What We're Reading: Top State Stories 8/2

FL: After new Florida cases, CDC advises pregnant women to avoid Miami neighborhood

Federal health officials advised pregnant women to avoid a Miami neighborhood — marking the first time the Centers for Disease Control and Prevention has warned against travel to any area within the continental United States — as a Zika outbreak in South Florida led to 10 more local cases spread by mosquitoes.

ND: Federal judge rules in favor of tribal members, blocks North Dakota voter ID law

Recent changes to North Dakota’s voter identification laws have placed an “undue burden” on Native Americans and other voters, a federal judge ruled in ordering the state to put its 2012 voter ID laws back into place.

CA: California may not see statewide rules on the use of drones anytime soon

The pushback against new rules for drones in California is coming not from Democratic Gov. Jerry Brown, who vetoed an earlier effort to place limits on them, but through the lobbying efforts of a budding industry that hopes to influence policy at the state Capitol and nationwide.

MA: Massachusetts Legislature overrides veto on Lyme disease treatment

Health insurers must immediately start paying for long-term antibiotic treatment for Lyme disease after the Legislature overrode a veto by Republican Gov. Charlie Baker. The Legislature also restored a long-sought wage increase for Massachusetts nursing home workers and voted to require health insurers to cover treatment for a side effect from HIV drugs.

NY: New York to bar sex offenders on parole from playing Pokemon Go

New York will bar registered sex offenders on parole from playing Pokemon Go over concerns that the wildly popular virtual reality game could help sexual predators lure young victims. The state is asking the game’s developer, Niantic Inc., to cross-reference a list of sex offenders with its list of players and to remove locations near offenders’ homes.

US: Why corporate America is leaving the suburbs for the city

For decades, many of the nation’s biggest companies staked their futures far from the fraying downtowns of aging East Coast and Midwestern cities. One after another, they decamped for sprawling campuses in the suburbs and exurbs. Now, corporate America is moving in the other direction.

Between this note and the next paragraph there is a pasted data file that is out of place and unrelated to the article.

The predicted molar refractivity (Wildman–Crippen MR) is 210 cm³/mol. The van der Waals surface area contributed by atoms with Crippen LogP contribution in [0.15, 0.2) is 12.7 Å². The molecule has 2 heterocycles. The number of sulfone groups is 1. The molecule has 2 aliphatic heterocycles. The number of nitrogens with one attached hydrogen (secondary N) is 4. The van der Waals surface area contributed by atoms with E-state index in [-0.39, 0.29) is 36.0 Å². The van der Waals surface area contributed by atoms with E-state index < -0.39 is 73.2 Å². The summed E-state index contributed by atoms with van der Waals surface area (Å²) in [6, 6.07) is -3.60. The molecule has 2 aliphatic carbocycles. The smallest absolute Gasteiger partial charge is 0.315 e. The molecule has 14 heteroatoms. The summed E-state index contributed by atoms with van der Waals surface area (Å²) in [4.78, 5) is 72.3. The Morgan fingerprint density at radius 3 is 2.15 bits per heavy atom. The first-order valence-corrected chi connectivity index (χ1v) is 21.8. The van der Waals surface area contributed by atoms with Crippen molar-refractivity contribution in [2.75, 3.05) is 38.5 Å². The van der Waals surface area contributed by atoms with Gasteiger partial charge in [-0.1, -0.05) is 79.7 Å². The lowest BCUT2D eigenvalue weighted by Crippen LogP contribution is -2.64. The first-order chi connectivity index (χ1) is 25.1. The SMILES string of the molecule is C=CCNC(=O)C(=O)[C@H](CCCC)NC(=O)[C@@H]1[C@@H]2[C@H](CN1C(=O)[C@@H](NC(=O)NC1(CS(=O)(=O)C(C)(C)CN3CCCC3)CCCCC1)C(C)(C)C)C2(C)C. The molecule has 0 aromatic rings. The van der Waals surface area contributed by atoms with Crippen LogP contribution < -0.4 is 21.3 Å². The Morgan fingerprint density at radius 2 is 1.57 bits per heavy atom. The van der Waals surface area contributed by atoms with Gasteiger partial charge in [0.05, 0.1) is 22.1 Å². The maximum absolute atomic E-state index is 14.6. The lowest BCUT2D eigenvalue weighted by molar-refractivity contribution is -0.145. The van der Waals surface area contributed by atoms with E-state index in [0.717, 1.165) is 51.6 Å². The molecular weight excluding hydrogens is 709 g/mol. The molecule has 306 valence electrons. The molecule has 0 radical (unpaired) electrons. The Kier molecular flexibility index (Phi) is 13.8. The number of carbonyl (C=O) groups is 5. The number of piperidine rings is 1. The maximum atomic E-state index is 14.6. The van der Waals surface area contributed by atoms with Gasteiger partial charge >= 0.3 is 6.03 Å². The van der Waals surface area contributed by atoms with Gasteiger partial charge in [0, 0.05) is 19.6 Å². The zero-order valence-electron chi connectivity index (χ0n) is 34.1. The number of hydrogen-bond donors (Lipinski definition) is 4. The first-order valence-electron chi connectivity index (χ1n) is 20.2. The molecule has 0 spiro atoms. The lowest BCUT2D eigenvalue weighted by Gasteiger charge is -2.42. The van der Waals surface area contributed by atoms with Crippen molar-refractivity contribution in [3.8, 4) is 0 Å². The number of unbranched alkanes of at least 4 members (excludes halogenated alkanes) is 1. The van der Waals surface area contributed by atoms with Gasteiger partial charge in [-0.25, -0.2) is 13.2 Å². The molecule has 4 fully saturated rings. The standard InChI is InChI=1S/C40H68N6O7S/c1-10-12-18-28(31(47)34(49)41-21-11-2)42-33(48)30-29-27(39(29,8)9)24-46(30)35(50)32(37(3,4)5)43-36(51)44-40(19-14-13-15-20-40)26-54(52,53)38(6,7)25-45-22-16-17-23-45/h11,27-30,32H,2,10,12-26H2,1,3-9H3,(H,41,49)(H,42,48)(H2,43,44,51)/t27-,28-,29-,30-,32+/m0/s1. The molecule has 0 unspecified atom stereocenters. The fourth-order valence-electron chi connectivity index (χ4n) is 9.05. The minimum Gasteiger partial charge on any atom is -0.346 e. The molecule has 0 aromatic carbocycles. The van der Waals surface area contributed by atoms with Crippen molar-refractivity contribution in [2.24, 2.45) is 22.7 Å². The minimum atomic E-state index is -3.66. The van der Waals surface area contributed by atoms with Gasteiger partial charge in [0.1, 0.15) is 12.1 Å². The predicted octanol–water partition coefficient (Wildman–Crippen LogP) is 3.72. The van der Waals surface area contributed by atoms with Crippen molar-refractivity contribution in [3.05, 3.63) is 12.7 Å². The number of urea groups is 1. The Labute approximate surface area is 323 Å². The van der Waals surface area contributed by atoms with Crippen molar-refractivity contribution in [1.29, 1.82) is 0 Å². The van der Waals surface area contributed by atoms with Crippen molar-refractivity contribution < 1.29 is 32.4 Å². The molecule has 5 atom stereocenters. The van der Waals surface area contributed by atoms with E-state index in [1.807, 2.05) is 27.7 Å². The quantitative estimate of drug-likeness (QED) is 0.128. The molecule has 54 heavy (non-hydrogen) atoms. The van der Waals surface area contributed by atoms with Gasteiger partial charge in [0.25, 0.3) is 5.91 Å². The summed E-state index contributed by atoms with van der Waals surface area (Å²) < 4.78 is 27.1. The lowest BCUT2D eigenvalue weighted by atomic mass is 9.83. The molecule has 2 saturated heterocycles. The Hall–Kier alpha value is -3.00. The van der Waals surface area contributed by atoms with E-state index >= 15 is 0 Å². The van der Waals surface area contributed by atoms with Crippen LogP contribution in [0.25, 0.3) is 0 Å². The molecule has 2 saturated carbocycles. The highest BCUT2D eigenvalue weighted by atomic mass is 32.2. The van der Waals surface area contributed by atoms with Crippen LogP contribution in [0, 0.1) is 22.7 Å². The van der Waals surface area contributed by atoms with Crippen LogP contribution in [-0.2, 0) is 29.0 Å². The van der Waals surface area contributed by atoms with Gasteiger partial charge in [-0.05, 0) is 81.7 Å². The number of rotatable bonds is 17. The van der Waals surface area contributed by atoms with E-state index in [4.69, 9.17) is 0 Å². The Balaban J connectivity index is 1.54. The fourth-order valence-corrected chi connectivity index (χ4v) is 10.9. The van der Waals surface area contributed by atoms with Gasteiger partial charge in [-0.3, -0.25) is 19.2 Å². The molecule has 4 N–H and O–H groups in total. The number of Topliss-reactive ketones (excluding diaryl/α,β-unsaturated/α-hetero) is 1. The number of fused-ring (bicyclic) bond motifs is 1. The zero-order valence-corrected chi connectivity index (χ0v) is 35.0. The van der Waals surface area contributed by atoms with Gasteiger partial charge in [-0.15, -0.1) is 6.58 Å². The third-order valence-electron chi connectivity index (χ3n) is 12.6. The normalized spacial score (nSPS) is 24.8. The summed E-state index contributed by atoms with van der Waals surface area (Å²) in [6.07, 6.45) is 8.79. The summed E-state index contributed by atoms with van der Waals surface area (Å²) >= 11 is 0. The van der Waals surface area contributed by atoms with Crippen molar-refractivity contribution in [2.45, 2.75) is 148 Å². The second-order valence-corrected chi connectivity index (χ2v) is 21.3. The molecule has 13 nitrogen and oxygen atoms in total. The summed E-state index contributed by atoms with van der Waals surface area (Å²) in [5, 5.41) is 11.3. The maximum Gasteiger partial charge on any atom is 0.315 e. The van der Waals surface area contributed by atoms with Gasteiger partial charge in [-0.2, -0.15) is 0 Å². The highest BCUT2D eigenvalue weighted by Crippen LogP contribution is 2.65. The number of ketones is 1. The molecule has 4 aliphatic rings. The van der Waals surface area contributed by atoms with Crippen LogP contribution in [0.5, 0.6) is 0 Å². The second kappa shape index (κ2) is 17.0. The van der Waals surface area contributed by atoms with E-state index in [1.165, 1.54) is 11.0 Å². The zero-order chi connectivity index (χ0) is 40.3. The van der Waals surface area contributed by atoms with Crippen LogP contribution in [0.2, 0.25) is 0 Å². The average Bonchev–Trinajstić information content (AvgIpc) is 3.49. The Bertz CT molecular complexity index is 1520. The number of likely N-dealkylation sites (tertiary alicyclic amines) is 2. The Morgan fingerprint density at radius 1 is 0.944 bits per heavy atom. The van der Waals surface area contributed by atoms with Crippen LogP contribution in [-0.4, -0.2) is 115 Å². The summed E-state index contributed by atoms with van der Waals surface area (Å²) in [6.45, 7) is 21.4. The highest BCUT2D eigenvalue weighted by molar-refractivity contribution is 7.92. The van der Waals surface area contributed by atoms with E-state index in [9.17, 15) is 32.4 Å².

MN: Minnesota opens medical marijuana to pain patients

After waiting years for Minnesota to legalize the medical use of marijuana and another year for intractable pain to be added as a qualifying condition, Minnesota residents who have incurable pain can now buy medical marijuana.

WI: Wisconsin clean water regulations scaled back

Responding to strong complaints from Wisconsin’s dairy industry, the state Department of Natural Resources quietly narrowed the scope of rules it is writing to reduce health hazards from hundreds of millions of gallons of manure spread on farm fields each year.

MO: With new laws and training, Missouri ramps up efforts to combat human trafficking

One new law expands human trafficking to include advertising the availability of a minor or nonconsenting adult for sex or pornography. Another adds victims of human trafficking to those eligible to participate in a Missouri program that keeps their address confidential and unavailable to their abusers through public records.

AR: Arkansas completes sale of state’s home health program

The Arkansas Department of Health and Louisville-based Kindred Healthcare Inc. have announced the completion of the sale of the department's in-home health care operations for $39 million. Kindred has pledged to retain all current employees and to serve all 3,380 current patients. 

KS: County health officials look for sex education funding after Kansas drops federal grants

Public health agencies in two Kansas counties are looking for funding to keep their sex education programs afloat after state officials declined to renew federal grants. The counties have used the grants since 2010 to provide courses in area schools with the aim of preventing teen pregnancy and sexually transmitted diseases.

NM: University of New Mexico tables idea to make freshmen live on campus

Citing concerns about the increased cost to students and available food, parking and recreational services on campus, a University of New Mexico regents committee has abandoned a plan for now to require incoming freshman to live in school dorms. Proponents say the move would help students stay in school and do better academically.

Top State Stories 8/3 Psychiatric Beds